David Levithan, August 2009. "It's starting to feel like I'm over at a friend's house, which isn't a bad thing for a seventh date, but is pretty discouraging for a first. But there's no way I'm going to make a move without him giving me some indication that he wants me to make a move -- which I guess is a way of me saying that he has to make the move, since indications are, in general, also moves."
That's what's going through Peter's head as he tries to figure out whether he and Jasper will hook up while watching Cabaret on their first date. Later, we hear about the experience from Jasper's point of view too; he and Peter are two of the book's three narrators, detailing how they experienced September 11, 2001, and its aftermath as residents of New York. Peter, the indie kid, is waiting for Tower Records to open so he can get the new Bob Dylan. Claire, the moral center, was at school near the towers and led her little brother on the long walk uptown away from the smoke. Jasper, the slacker college kid, slept through the whole thing.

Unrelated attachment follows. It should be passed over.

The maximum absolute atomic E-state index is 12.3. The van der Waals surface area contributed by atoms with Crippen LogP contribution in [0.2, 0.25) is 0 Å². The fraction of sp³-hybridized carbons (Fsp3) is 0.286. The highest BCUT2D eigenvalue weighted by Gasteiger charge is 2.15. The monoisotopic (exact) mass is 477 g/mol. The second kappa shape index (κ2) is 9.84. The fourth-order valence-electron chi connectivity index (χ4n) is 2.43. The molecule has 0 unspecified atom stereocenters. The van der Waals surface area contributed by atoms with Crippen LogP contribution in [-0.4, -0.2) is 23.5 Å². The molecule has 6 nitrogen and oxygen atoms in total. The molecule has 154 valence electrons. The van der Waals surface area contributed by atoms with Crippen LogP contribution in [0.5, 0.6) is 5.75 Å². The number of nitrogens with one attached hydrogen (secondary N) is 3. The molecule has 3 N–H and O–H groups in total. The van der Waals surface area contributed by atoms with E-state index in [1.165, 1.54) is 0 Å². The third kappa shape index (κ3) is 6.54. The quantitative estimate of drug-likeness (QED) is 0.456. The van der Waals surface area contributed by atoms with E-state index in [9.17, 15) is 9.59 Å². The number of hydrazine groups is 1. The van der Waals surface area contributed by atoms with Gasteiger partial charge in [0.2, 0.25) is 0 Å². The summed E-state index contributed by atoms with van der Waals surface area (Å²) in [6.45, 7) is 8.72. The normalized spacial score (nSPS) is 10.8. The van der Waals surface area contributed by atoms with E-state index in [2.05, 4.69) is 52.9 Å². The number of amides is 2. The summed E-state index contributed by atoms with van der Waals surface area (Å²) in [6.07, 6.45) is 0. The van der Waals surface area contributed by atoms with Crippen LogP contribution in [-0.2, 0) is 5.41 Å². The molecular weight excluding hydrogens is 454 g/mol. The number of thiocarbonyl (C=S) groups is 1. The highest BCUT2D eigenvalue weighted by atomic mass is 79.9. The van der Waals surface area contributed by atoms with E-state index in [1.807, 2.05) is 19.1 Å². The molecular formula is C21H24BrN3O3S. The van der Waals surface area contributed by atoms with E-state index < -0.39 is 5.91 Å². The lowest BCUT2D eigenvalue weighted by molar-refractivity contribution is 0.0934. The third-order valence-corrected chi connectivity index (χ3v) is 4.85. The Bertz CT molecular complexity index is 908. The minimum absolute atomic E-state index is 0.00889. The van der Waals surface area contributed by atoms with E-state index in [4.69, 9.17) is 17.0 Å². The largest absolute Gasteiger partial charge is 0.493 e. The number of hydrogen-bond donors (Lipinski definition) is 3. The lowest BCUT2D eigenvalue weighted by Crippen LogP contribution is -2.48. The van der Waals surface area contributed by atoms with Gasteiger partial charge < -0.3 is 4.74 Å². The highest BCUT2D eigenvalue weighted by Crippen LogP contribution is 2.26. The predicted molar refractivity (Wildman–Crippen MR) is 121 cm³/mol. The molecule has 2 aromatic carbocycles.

As in the outstanding Nick and Norah's Infinite Playlist and the solid Naomi and Ely's No-Kiss List, this novel is partly about the drama of older adolescents, partly a love letter to New York, and partly a celebration of music geekdom. Levithan drops references to Travis and Ryan Adams and the Magnetic Fields, and these tidbits make Peter's character the most interesting and relatable voice in the book.
Summary: Outstanding. Moving, realistic, funny, hopeful, and a page-turner. Multiple copies recommended for every library.
Short: Song of the Knight.
49 minutes ago